Curtis is five years old and he cannot walk independently, but it turns out that, thanks to a TAD Freedom Wheels bike, he can actually ride a bike! On 21 October he is going to ride his TAD bike across the Harbour Bridge while participating in the Spring Cycle Carnival. Curtis hopes that other kids will be able to enjoy the freedom that he now enjoys with an aim of raising $3,400 which would provide bicycles for four children, although hopefully he will raise enough to have a whole peloton going.
Curtis is riding for TAD NSW to raise funds for their Freedom Wheels program. Freedom Wheels provides custom built bicycles for children with disabilities so they can experience the joy of cycling. It is great for the families as it normalises one aspect of your life in being able to go cycling as a family something so many of us don’t think twice about.
Prior to receiving the bike being a young boy Curtis had a need for speed and as a result he was wearing through shoes and orthotics as he used his upper body strength to lift his feet off the ground and fly down slopes in his walking frame then would drag his feet to brake. This was quite counterproductive for the twice yearly procedure he has to undergo and the inevitable spills as a result.
Cycling now forms part of his rehabilitation as it stretches and strengthens muscles that walking and other therapies cannot reach. As a result of cycling Curtis’ strength and balance has improved which has enabled him to learn to start using walking sticks which will be beneficial in the classroom environment when he starts at Manly Village next year. Pretty impressive for a boy who was not expected to live in to early infancy or ever walk or talk.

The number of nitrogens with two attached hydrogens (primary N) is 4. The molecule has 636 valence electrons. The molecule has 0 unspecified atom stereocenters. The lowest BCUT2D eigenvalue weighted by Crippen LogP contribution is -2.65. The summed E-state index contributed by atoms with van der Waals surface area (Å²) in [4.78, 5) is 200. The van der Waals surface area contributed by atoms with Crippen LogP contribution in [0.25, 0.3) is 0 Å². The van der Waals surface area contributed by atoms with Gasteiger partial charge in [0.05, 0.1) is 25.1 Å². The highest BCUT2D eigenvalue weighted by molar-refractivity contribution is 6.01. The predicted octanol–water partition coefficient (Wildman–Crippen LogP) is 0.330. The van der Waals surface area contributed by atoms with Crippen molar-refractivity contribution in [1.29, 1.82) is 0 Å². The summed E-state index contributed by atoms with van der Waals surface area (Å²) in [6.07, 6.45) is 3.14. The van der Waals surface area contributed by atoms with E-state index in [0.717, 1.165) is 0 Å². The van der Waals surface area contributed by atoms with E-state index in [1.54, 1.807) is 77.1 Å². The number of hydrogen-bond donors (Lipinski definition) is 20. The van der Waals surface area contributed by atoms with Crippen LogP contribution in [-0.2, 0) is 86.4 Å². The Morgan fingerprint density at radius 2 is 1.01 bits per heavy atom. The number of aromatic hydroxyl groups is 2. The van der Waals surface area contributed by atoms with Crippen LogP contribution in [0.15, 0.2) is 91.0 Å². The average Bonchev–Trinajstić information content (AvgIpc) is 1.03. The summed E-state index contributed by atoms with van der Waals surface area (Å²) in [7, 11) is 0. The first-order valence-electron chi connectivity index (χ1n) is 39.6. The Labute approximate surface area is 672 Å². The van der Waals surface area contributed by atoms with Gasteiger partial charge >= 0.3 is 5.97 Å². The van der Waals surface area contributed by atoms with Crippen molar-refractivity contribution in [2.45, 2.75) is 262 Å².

If anyone wants to know how much joy these bikes bring to the kids here are some links to Curtis cycling his Freedom Wheels bike:
It is called TAD’s Freedom Wheels and it provides bicycles to enable children with disabilities to ride bicycles for the first time. Many of these children cannot walk but they can ride, if there are people prepared to give their time and expertise to modify a bicycle especially for them—perhaps attach a new seat with a postural support for the back, hips or head and neck; fix foot cups on pedals; attach hand mitts for riders with poor upper limb and hand control and strength; and attach outriggers for stability. It is quite a job to modify one of these bikes, but they are done specifically for each child and they enable children to get some exercise and therapy that they might not otherwise get. These bikes mean a great deal to the children and their families and TAD provides them to around 300 children each year.
You can go online to www.everydayhero.com.au/curtis_ride and sponsor this young man and support the work he is doing to provide assistance for the many other children who would love to be able to ride a bike and currently cannot. Or sign up for the ride and nominate TAD NSW to receive any of your funds raised.
Ride strong Curtis.